Scientist, Engineer, Infectious Disease Modeler
I am an experienced scientist with a multidisciplinary background and over 10 years of expertise in infectious disease modeling and project management. I am driven by the potential of mathematical approaches to provide valuable insights, forecast trends, and effectively control the spread of infectious diseases. My vision is to empower society with the necessary tools for designing and implementing appropriate interventions that combat the spread of infectious diseases. Leveraging my scientific knowledge and tools, my mission is to collect data, monitor, and forecast the spread of infectious diseases, thereby contributing to the development of effective interventions.
Malaria and dengue represent a major global health burden. Although these diseases are transmitted by mosquitoes, current eradication strategies often neglect their complex biological traits.
As a theoretical biologist, I study mosquito-transmitted diseases with computational models. During my tenure as a staff scientist in the Vector Biology Unit at Max Planck Institute for Infection Biology in Berlin, Germany, and an associated researcher at the Center for Health in Latin America (CISeAL), in Quito, Ecuador, my research focused on the role of mosquito physiology, metabolism, and environment on the transmission success of malaria and dengue. In my work, I integrate data generated in experimental and field settings into mechanistic mathematical models of disease transmission. The aim? Understand how single mosquito traits influence transmission in humans. This is a unique approach that can identify novel mechanisms of transmission, showing immense potential for policy changes.
This bottom-up modeling approach integrates knowledge gained in field and laboratory settings into mathematical models of transmission. By quantifying how individual mosquito traits shape pathogen transmission in humans, I aim to identify novel mechanisms or misconceptions in the way transmission occurs.
Combining experimental, field, and mathematical approaches, I focus on different questions:
HOW DOES MOSQUITO METABOLISM SHAPE MALARIA TRANSMISSION & EVOLUTION?
The metabolic status and blood-feeding behavior of mosquitoes is crucial in determining the development of the parasite. As the impact of these within-vector metabolic processes on Plasmodium transmission to human hosts is difficult to address experimentally, it largely remains unexplored. In this project, we conceptualize complex metabolic processes within the mosquito and its interactions with Plasmodium parasites, and integrate these into an individual-based model of malaria transmission. We study and quantify what are the strategies that parasites naturally evolve.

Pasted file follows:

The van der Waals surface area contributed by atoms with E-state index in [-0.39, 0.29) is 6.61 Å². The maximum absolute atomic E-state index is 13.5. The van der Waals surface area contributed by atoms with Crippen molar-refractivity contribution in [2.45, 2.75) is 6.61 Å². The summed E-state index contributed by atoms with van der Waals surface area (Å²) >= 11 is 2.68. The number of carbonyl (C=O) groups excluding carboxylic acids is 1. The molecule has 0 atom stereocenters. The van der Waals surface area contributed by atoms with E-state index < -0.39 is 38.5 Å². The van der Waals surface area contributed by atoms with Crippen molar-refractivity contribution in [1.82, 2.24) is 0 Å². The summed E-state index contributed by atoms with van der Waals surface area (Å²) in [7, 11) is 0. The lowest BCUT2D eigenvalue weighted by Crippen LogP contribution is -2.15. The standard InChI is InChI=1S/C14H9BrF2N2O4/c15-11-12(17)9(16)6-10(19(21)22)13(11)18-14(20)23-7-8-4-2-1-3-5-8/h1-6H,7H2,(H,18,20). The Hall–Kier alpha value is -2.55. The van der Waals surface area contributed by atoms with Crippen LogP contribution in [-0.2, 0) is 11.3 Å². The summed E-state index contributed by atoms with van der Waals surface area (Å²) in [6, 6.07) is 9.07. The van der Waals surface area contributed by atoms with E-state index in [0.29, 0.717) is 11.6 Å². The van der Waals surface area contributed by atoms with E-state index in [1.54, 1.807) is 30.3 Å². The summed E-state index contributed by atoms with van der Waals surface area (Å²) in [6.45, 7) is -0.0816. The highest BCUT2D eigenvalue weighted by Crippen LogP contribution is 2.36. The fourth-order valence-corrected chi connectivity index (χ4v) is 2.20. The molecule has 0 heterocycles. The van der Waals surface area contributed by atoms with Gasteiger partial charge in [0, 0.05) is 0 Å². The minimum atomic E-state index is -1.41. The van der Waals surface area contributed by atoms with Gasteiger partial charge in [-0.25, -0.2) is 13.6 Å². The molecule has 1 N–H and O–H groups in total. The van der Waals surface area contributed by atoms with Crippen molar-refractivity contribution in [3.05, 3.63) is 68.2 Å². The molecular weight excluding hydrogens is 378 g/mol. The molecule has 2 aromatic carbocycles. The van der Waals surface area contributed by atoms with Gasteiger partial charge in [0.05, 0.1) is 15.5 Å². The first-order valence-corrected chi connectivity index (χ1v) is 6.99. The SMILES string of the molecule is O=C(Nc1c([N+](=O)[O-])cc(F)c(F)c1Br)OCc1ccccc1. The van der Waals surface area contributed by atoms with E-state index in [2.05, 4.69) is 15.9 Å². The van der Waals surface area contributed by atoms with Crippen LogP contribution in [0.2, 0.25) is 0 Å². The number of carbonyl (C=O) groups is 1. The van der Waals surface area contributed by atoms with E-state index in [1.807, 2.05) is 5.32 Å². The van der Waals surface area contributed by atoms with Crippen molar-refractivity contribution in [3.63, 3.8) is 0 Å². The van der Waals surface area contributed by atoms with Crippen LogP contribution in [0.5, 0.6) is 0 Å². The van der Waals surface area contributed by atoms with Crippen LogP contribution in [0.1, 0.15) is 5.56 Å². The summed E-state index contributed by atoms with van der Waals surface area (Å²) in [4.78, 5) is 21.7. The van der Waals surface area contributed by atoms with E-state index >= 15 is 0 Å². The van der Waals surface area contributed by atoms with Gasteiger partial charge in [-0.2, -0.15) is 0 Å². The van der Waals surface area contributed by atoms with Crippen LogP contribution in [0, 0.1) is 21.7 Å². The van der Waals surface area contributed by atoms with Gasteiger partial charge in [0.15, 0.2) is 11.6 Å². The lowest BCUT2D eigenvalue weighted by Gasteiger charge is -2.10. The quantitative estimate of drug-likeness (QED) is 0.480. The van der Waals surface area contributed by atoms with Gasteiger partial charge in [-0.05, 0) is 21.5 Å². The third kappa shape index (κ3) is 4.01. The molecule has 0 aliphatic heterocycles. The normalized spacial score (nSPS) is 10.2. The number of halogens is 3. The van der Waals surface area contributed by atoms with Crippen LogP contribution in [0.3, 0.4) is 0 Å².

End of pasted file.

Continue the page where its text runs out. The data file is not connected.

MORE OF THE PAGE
WHAT IS THE EFFECT OF CLIMATE ON MOSQUITO POPULATION DYNAMICS?
Because many traits in the mosquito life cycle are affected by their surrounding environment there has been increasing concern about how climate change will shape malaria transmission. But, the interactions between environment, parasites, and mosquitoes are highly complex and therefore difficult to study. What are the strongest environmental drivers of Anopheles mosquito abundance, and what aspects of the mosquito life cycle do they affect?
We use a combination of ordinary differential equations (ODE) and empirical dynamic modeling on time series data obtained in laboratory and field conditions, respectively. Our aim is to extract causal interactions between environmental variables and mosquito abundance.
I was born in Quito, Ecuador. Sponsored by a full scholarship of the German Academic Exchange Service (DAAD) I moved to Karlsruhe, Germany in 2003 to study Electrical Engineering at the Karlsruhe Institute for Technology. In 2010 I began my scientific career by starting a Ph.D. at Utrecht University in the Netherlands. In 2015 I moved back to Germany to conduct a postdoctoral position at Heidelberg University, and in 2017 I moved again to Berlin to start another post at Max Planck Institute for Infection Biology. Here, I am currently a staff scientist leading the theoretical biology group of the Vector Biology Unit.
As a Biomedical engineer, I have learned to study biological systems using a technical and quantitative lens. My journey began at the Institute of Biomedical Engineering at KIT (head: Prof. Olaf Dössel), where I used mathematical models to predict how the electrical propagation of the heart is affected during atrial fibrillation. During my Ph.D. in the Theoretical Biology and Bioinformatics group in Utrecht (head: Prof. Rob J. de Boer) I focused on immunology and studied the evolution of innate immune cell receptors in response to co-evolving viruses. I next moved to the group of Modelling Infection & Immunity (head. Dr. Frederik Graw), in Heidelberg. There, I continued working on mathematical immunology analysing the spread of HIV-1 viruses in tissue and the effect of drug treatment on haemorrhagic fevers.